If your washer won't spin, check these:
It doesn't pump or spin
If it doesn't pump water out or spin, check to see if the motor is running, then proceed as follows:
It pumps, but doesn't spin
If your washer pumps out the water but doesn't spin, check these:
the motor is running, your washer probably has a frozen pump pulley or
a broken pump belt. To check the pulley, remove the pump from the
washer and try to rotate the pulley manually. If it doesn't turn
freely--if it's frozen or stiff--replace it. If the pump belt is broken
or looks quite worn, replace it--but be sure to check the pump pulley
before you change the belt.
- If the motor isn't
running, the lid switch may be defective. If so, the washing machine
can't spin and may not function at all. The switch is inside the
washing machine main housing near the door frame. Often you have to
raise or open the top or front of the washing machine to get to the
switch. If it's defective, you need to replace it.
It spins only with the lid closed
safety, washing machines are made so that they spin only with the lid
closed. The lid switch prevents the spinning action when the lid is up.
lid switch may be defective. If it is, the washing machine doesn't
spin. The switch is inside the washing machine main housing near the
door frame. Often you have to raise or open the top or front of the
washing machine to get to the switch. If it's defective, you need to
- The motor coupler may be broken. Many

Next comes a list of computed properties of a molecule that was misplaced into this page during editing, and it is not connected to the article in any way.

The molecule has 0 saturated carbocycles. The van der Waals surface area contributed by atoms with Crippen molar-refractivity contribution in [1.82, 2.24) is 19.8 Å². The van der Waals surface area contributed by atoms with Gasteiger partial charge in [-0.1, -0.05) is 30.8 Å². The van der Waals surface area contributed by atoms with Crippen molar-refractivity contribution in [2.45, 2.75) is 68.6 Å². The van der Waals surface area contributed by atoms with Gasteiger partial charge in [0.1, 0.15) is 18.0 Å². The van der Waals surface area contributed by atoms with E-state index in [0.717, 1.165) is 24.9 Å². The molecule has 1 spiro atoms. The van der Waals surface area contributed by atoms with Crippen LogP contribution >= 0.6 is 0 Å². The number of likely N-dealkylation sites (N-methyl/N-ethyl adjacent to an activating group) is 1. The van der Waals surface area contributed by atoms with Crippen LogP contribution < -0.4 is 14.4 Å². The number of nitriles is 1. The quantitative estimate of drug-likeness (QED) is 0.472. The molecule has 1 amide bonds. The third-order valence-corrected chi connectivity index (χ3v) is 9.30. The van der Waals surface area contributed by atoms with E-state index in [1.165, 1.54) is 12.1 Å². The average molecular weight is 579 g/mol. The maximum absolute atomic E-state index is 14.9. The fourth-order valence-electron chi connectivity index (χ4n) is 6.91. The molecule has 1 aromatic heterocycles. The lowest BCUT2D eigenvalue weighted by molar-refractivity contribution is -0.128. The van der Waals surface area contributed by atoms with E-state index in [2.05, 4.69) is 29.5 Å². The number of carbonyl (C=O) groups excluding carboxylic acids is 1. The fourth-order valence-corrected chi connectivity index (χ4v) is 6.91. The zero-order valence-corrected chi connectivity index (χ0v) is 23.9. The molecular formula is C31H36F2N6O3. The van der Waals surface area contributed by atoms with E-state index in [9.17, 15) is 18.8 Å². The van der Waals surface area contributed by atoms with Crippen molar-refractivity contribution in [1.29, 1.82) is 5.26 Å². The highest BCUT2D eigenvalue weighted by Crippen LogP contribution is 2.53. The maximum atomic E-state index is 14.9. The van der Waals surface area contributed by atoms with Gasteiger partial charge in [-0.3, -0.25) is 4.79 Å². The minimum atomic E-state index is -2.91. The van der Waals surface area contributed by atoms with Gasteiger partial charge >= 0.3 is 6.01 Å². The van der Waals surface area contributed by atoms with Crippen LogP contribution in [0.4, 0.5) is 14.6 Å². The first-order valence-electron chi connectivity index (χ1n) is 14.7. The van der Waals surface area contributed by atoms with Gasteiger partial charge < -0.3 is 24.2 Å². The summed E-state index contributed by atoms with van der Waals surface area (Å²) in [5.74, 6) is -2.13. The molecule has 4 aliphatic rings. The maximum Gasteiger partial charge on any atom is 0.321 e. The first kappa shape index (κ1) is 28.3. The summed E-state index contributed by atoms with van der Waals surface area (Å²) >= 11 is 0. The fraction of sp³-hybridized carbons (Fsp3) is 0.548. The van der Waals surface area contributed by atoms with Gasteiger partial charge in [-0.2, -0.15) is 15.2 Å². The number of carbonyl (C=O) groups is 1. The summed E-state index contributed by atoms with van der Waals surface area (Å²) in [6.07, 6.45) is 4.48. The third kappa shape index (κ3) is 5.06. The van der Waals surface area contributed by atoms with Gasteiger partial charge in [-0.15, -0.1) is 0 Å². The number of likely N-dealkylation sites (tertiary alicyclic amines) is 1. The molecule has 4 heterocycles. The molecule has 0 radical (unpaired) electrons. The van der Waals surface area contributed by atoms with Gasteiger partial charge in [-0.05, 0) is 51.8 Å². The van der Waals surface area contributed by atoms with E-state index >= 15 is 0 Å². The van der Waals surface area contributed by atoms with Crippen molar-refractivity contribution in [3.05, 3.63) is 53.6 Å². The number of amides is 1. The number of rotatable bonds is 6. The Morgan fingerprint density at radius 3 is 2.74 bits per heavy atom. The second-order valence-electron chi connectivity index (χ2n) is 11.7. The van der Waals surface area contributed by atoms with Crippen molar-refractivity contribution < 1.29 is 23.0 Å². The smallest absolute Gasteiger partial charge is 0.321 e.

Whirlpool®-manufactured washers use a small, relatively inexpensive
motor coupling. It's plastic and rubber and is mounted to the shaft of
the motor on one side, and to the transmission on the other. Over time,
the coupler wears out and fails. You may need to replace it.
belt may be broken. Many washing machines have one or two belts. If a
belt is broken or badly worn, you need to replace it with a genuine
belt from the manufacturer. (Some washing machine belts are designed
with special characteristics not found in automotive belts.)
clutch may be worn. If your washer is a GE, it may use a clutch to come
up to the proper spin speed. As the clutch wears out, it may prevent
the unit from spinning well or at all. If the clutch is worn, you need
to replace it. For this job, you probably want to hire a qualified
appliance repair technician.
- The drive motor may be
defective. Many washer brands use a reversing motor. For agitation the
motor runs in one direction, for spinning and draining, the other. It's
possible for a motor to burn out in one direction and continue to
operate in the other. If this happens, you need to replace the entire
- The transmission may not be shifting properly.
Older washers produced by Whirlpool® have a transmission with an
electro-mechanical shifter. If the shifter becomes even partially
defective, the unit may drain the water but not spin. This is a complex
system, if your washer has a shifter problem, you may want to hire a
qualified appliance repair technician to repair it.
spin bearing or basket drive may be worn or seized. These components
allow the inner tub to spin freely inside the outer tub. When this is
the problem, you usually hear a loud sound during the spin cycle. Call
a qualified appliance repair technician.